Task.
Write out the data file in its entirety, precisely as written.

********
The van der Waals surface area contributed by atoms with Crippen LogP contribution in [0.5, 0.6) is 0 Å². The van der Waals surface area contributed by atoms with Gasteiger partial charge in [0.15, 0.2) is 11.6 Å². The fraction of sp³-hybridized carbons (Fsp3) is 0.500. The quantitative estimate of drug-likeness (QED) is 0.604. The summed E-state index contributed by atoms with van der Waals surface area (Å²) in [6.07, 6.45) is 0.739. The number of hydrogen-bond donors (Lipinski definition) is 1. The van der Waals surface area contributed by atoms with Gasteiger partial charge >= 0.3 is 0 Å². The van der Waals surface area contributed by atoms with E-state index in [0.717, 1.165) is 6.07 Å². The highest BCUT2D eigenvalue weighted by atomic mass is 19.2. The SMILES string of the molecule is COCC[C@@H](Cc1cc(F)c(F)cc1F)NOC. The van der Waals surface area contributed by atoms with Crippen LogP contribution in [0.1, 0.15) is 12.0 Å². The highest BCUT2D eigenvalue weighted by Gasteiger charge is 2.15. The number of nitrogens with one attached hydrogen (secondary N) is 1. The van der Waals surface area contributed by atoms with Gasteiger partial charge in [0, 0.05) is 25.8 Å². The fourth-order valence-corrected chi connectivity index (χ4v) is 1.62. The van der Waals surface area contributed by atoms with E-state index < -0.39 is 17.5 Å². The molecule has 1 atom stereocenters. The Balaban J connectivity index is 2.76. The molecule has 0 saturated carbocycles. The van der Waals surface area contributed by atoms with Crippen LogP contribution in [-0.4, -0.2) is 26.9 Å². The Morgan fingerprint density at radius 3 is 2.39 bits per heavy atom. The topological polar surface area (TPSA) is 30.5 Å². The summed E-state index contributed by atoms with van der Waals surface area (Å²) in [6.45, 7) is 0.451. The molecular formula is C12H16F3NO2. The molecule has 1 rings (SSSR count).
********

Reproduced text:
The van der Waals surface area contributed by atoms with Crippen LogP contribution in [0.5, 0.6) is 0 Å². The van der Waals surface area contributed by atoms with Gasteiger partial charge in [0.15, 0.2) is 11.6 Å². The fraction of sp³-hybridized carbons (Fsp3) is 0.500. The quantitative estimate of drug-likeness (QED) is 0.604. The summed E-state index contributed by atoms with van der Waals surface area (Å²) in [6.07, 6.45) is 0.739. The number of hydrogen-bond donors (Lipinski definition) is 1. The van der Waals surface area contributed by atoms with Gasteiger partial charge >= 0.3 is 0 Å². The van der Waals surface area contributed by atoms with E-state index in [0.717, 1.165) is 6.07 Å². The highest BCUT2D eigenvalue weighted by atomic mass is 19.2. The SMILES string of the molecule is COCC[C@@H](Cc1cc(F)c(F)cc1F)NOC. The van der Waals surface area contributed by atoms with Crippen LogP contribution in [0.1, 0.15) is 12.0 Å². The highest BCUT2D eigenvalue weighted by Gasteiger charge is 2.15. The number of nitrogens with one attached hydrogen (secondary N) is 1. The van der Waals surface area contributed by atoms with Gasteiger partial charge in [0, 0.05) is 25.8 Å². The fourth-order valence-corrected chi connectivity index (χ4v) is 1.62. The van der Waals surface area contributed by atoms with E-state index < -0.39 is 17.5 Å². The molecule has 1 atom stereocenters. The Balaban J connectivity index is 2.76. The molecule has 0 saturated carbocycles. The van der Waals surface area contributed by atoms with Crippen LogP contribution in [-0.4, -0.2) is 26.9 Å². The Morgan fingerprint density at radius 3 is 2.39 bits per heavy atom. The topological polar surface area (TPSA) is 30.5 Å². The summed E-state index contributed by atoms with van der Waals surface area (Å²) in [6.45, 7) is 0.451. The molecular formula is C12H16F3NO2. The molecule has 1 rings (SSSR count).